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A Landmark African-American History Project Needs Your Help

If history is indeed written by the winners, then there’s a good chance everyone else will be left out. Black people have been here since before the United States even existed, but centuries of racism have erased their stories from historical records.

The Freedmen’s Bureau Project hopes to remedy that problem. The project is a joint initiative from FamilySearch International, the National Archives and Records Administration, the Smithsonian National Museum of African American History and Culture, the Afro-American Historical and Genealogical Society, and the California African American Museum. By this time next year, the project will have digitized more than 1.5 million documents—but they need your help.

The organization known as the Freedmen’s Bureau was created in the 1860s to help newly freed slaves. The Bureau worked to provide black Americans with all the necessities of daily life, including schools, hospitals, food, clothing, and community. In its seven years of existence, the Bureau amassed pages and pages of hand-written records documenting the details of marriages, military service, school enrollment, loans, and medical histories of as many as 4 million Americans. These records represent a wealth of information, information that could bring modern Americans vital information about their family histories.

But these records aren’t going to digitize themselves. The project is currently enrolling volunteer archivists to help input the records’ rich data in a searchable online database. As of this writing, project members and volunteers have completed inputting information from 26 percent of 1.5 million bureau records.

“Everyone needs to know who they are,” said Diane Watson, former U.S. Representative and U.S. Ambassador, in a press release [PDF]. “They need to know something about their background. They need to know the traits that run through the lines … The Freedmen’s Project will fill in those gaps.”

For more information and to find out how to volunteer, visit discoverfreedmen.org.

Header image via Freedmen's Bureau Project.

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The Most Searched Shows on Netflix in 2017, By State

Orange is the New Black is the new black, at least as far as Netflix viewers are concerned. The women-in-prison dramedy may have premiered in 2013, but it’s still got viewers hooked. Just as they did in 2017, HighSpeedInternet.com took a deep dive into Netflix analytics using Google Trends to find out which shows people in each state were searching Netflix for throughout the year. While there was a little bit of crossover between 2016 and 2017, new series like American Vandal and Mindhunter gave viewers a host of new content. But that didn’t stop Orange is the New Black from dominating the map; it was the most searched show in 15 states.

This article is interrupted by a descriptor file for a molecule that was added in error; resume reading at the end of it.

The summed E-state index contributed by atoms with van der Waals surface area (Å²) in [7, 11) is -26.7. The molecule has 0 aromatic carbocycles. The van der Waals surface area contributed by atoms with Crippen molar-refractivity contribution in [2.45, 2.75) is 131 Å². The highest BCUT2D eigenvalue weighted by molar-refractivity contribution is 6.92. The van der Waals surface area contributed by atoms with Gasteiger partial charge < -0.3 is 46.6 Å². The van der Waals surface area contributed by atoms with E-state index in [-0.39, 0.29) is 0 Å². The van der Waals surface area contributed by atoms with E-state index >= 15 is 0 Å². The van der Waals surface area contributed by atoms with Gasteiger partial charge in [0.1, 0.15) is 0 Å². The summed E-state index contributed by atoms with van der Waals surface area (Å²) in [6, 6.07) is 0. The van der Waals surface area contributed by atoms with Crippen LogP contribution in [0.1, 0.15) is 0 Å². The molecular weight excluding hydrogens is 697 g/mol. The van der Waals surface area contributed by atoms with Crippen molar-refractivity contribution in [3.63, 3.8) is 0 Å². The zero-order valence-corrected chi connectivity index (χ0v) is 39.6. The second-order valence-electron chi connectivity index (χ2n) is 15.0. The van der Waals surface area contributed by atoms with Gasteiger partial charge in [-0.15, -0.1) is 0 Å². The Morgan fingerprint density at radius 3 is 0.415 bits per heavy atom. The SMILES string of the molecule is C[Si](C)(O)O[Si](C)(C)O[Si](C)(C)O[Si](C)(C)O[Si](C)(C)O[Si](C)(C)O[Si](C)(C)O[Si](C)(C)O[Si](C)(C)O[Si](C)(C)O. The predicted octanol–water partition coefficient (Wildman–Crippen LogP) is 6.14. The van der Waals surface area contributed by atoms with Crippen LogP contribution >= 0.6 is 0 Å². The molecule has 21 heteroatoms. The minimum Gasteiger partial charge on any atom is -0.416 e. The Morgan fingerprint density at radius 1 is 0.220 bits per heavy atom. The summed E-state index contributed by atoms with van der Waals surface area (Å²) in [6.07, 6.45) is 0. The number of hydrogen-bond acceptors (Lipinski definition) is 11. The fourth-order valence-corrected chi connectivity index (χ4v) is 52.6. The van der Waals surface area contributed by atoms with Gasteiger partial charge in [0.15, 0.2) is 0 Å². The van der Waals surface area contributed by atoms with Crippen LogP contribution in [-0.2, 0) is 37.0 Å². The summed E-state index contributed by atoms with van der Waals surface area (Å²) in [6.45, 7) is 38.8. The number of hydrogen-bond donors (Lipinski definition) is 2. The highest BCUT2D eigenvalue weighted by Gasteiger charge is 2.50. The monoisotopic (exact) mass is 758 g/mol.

Coming in at a faraway second place was American Vandal, a new true crime satire that captured the attention of five states (Illinois, Kansas, Massachusetts, Minnesota, and Wisconsin). Even more impressive is the fact that the series premiered in mid-September, meaning that it found a large and rabid audience in a very short amount of time.

Folks in Alaska, Colorado, and Oregon were all destined to be disappointed; Star Trek: Discovery was the most searched-for series in each of these states, but it’s not yet available on Netflix in America (you’ve got to get CBS All Access for that, folks). Fourteen states broke the mold a bit with shows that were unique to their state only; this included Big Mouth in Delaware, The Keepers in Maryland, The OA in Pennsylvania, GLOW in Rhode Island, and Black Mirror in Hawaii.

Check out the map above to see if your favorite Netflix binge-watch matches up with your neighbors'. For more detailed findings, visit HighSpeedInternet.com.

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Monthly Internet Costs in Every Country

Thanks to the internet, people around the world can conduct global research, trade tips, and find faraway friends without ever leaving their couch. Not everyone pays the same price for these digital privileges, though, according to new data visualizations spotted by Thrillist.

To compare internet user prices in each country, cost information site HowMuch.net created a series of maps. The data comes courtesy of English market research consultancy BDRC and Cable.co.uk, which teamed up to analyze 3351 broadband packages in 196 nations between August 18, 2017 and October 12, 2017.

In the U.S., for example, the average cost for internet service is $66 per month. That’s substantially more than what browsers pay in neighboring Mexico ($27) and Canada ($55). Still, we don’t have it bad compared to either Namibia or Burkina Faso, where users shell out a staggering $464 and $924, respectively, for monthly broadband access. In fact, internet in the U.S. is far cheaper than what residents in 113 countries pay, including those in Saudi Arabia ($84), Indonesia ($72), and Greenland ($84).

On average, internet costs in Asia and Russia tend to be among the lowest, while access is prohibitively expensive in sub-Saharan Africa and in certain parts of Oceania. As for the world’s cheapest internet, you’ll find it in Ukraine and Iran.

Check out the maps below for more broadband insights, or view HowMuch.net’s full findings here.

Map of Internet costs in each country created by information site HowMuch.net.
HowMuch.net

Map of Internet costs in each country created by information site HowMuch.net.
HowMuch.net

Map of Internet costs in each country created by information site HowMuch.net.
HowMuch.net

Map of Internet costs in each country created by information site HowMuch.net.
HowMuch.net

Map of Internet costs in each country created by information site HowMuch.net.
HowMuch.net

[h/t Thrillist]

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